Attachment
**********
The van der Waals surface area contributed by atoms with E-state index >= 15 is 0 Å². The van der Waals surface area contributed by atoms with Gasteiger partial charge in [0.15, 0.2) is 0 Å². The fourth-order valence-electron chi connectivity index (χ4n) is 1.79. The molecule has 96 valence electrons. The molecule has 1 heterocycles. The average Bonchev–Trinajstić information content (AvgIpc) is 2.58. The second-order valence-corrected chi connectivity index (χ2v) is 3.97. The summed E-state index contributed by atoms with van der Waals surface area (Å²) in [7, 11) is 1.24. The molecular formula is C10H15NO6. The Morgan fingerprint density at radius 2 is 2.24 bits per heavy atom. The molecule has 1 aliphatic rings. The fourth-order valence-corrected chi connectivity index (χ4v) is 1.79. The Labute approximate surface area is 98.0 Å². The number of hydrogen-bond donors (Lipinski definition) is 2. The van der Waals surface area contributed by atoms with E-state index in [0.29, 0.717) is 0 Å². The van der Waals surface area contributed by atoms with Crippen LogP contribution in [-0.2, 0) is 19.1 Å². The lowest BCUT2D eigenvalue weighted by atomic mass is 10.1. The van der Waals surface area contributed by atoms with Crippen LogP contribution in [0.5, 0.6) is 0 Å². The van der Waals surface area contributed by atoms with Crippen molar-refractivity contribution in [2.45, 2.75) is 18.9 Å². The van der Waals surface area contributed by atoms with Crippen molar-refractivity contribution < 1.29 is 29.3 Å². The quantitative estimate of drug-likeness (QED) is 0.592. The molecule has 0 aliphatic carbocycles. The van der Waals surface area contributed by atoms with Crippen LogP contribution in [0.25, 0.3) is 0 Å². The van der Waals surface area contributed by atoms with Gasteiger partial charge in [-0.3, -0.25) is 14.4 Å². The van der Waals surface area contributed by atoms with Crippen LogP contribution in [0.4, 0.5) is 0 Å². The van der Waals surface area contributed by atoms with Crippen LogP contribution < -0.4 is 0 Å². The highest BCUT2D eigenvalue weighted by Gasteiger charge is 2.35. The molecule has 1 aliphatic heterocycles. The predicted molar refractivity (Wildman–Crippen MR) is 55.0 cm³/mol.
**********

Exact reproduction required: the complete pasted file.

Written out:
The van der Waals surface area contributed by atoms with E-state index >= 15 is 0 Å². The van der Waals surface area contributed by atoms with Gasteiger partial charge in [0.15, 0.2) is 0 Å². The fourth-order valence-electron chi connectivity index (χ4n) is 1.79. The molecule has 96 valence electrons. The molecule has 1 heterocycles. The average Bonchev–Trinajstić information content (AvgIpc) is 2.58. The second-order valence-corrected chi connectivity index (χ2v) is 3.97. The summed E-state index contributed by atoms with van der Waals surface area (Å²) in [7, 11) is 1.24. The molecular formula is C10H15NO6. The Morgan fingerprint density at radius 2 is 2.24 bits per heavy atom. The molecule has 1 aliphatic rings. The fourth-order valence-corrected chi connectivity index (χ4v) is 1.79. The Labute approximate surface area is 98.0 Å². The number of hydrogen-bond donors (Lipinski definition) is 2. The van der Waals surface area contributed by atoms with E-state index in [0.29, 0.717) is 0 Å². The van der Waals surface area contributed by atoms with Crippen LogP contribution in [-0.2, 0) is 19.1 Å². The lowest BCUT2D eigenvalue weighted by atomic mass is 10.1. The van der Waals surface area contributed by atoms with Crippen LogP contribution in [0.5, 0.6) is 0 Å². The van der Waals surface area contributed by atoms with Crippen molar-refractivity contribution in [2.45, 2.75) is 18.9 Å². The van der Waals surface area contributed by atoms with Crippen molar-refractivity contribution < 1.29 is 29.3 Å². The quantitative estimate of drug-likeness (QED) is 0.592. The molecule has 0 aliphatic carbocycles. The van der Waals surface area contributed by atoms with Crippen LogP contribution in [0.25, 0.3) is 0 Å². The van der Waals surface area contributed by atoms with Gasteiger partial charge in [-0.3, -0.25) is 14.4 Å². The van der Waals surface area contributed by atoms with Crippen LogP contribution in [0.4, 0.5) is 0 Å². The van der Waals surface area contributed by atoms with Crippen LogP contribution < -0.4 is 0 Å². The highest BCUT2D eigenvalue weighted by Gasteiger charge is 2.35. The molecule has 1 aliphatic heterocycles. The predicted molar refractivity (Wildman–Crippen MR) is 55.0 cm³/mol.